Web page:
I decided my first course of action would be to try and find George and Luveza in both the 1860 and the 1870 US Census. This would tell me whether George and Luveza had been married prior to 1860, and whether George had survived the war years long enough to hit another census.
Sure enough, I found George and Luveza in 1860, living in Lewis County, West Virginia:
Of course, the spelling is slightly different, It’s hard to tell if this is Louisa or Luvisa in this case. A case could be made for either.
So, now on to Lewis County, West Virginia in 1870 (the image was light, so I inverted it because I felt it was easier to read):
Once again, the name is Luvisa, and daughter Georgianna is listed as Gorgia A.. Sadly, they are not living with George. Instead, it appears that they are living with a male family member (Luvisa’s father, perhaps?), along with several other male relatives. There also seems to be another married (or widowed) female relative with a daughter.
At this point, I started operating on the theory that George died in the Civil War. That meant that Luveza/Luvisa/Louisa was a war widow and entitled to a pension. To search for it, my off the beaten path search went to a resource specializing in military records, Fold3.com.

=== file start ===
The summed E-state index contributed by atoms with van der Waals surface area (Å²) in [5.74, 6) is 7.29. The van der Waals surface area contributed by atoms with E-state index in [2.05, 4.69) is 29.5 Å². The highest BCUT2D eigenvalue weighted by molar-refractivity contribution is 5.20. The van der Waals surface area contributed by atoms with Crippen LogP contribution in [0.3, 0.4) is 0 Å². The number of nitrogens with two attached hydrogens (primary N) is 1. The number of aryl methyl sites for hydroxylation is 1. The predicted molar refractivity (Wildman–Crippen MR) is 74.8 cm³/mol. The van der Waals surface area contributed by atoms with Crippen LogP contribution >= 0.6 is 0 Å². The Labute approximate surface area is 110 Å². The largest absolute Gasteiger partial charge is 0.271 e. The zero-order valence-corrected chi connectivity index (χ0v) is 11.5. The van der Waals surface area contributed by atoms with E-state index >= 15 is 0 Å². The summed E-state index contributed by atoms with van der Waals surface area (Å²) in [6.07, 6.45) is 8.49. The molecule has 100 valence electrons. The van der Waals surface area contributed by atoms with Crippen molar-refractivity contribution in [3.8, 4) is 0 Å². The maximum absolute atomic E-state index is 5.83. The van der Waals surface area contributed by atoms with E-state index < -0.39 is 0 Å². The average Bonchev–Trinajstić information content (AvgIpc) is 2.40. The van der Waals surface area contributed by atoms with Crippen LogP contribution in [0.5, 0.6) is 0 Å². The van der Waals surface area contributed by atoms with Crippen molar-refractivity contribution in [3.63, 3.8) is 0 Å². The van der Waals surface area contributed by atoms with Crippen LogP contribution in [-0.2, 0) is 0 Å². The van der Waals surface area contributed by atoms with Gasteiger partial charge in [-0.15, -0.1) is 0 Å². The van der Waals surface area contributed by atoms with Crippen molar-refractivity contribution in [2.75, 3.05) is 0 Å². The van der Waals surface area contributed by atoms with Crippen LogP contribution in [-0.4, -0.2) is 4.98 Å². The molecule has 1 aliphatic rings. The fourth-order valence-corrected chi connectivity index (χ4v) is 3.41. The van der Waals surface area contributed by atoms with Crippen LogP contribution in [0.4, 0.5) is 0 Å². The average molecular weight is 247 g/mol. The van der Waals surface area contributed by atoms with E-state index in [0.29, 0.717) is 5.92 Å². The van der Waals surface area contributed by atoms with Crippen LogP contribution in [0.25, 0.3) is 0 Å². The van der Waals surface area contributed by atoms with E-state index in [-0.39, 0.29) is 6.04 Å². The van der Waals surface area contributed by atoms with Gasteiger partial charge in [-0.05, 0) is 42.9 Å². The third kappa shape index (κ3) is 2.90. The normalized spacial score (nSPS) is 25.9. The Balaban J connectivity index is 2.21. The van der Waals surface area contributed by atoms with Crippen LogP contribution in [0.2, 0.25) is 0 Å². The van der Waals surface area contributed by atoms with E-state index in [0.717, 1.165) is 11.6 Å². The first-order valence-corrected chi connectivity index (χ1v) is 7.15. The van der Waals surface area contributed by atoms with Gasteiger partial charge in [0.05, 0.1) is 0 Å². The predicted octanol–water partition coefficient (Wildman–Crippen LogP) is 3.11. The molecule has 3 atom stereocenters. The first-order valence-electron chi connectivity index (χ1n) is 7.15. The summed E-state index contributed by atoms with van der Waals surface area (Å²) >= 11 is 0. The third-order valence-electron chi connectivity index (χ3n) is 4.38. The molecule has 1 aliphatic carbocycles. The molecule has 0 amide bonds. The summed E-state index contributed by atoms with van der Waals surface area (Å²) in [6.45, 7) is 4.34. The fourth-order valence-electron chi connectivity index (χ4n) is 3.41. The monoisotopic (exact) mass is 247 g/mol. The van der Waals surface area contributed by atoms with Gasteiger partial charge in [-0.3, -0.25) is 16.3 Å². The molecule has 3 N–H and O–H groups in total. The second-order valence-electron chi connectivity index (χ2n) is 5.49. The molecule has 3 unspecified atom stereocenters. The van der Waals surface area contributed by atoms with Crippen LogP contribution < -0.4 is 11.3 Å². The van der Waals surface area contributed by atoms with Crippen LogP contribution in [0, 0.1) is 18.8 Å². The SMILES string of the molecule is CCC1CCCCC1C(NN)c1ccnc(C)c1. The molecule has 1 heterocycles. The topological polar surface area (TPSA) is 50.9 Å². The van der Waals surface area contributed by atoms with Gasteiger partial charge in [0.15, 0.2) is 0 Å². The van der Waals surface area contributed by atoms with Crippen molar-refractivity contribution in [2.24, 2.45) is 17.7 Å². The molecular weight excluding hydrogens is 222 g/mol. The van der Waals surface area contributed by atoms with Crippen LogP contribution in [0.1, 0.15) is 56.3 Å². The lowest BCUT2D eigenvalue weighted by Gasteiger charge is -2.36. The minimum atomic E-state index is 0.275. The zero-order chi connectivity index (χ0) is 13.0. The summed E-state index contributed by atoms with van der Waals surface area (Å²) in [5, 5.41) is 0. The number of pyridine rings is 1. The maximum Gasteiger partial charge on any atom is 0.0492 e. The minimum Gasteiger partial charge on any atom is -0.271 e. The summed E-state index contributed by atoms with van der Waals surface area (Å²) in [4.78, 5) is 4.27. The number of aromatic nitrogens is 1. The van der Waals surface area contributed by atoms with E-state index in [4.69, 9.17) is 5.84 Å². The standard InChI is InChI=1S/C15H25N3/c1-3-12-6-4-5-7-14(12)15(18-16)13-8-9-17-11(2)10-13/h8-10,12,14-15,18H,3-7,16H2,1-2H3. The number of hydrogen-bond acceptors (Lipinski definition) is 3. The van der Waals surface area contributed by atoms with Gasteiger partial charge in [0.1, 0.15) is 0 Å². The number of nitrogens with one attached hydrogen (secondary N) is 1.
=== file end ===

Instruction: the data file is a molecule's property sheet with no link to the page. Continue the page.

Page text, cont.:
Again, Fold3 is not one of my usual places to search. It has been helpful though. I found information about a cousin of my father’s that was a Prisoner of War in World War II. I also found information about my husband’s great-grandfather, who fought in the Spanish-American War. Up to this point however, I had nothing confirming that any member of my family had served on either side during the Civl War. Family lore says my great-grandfather Taylor was a Confederate soldier, so this would be interesting to confirm that his father-in-law was on the opposing side, since the 10th West Virginia Voluntary Infantry fought for the Union.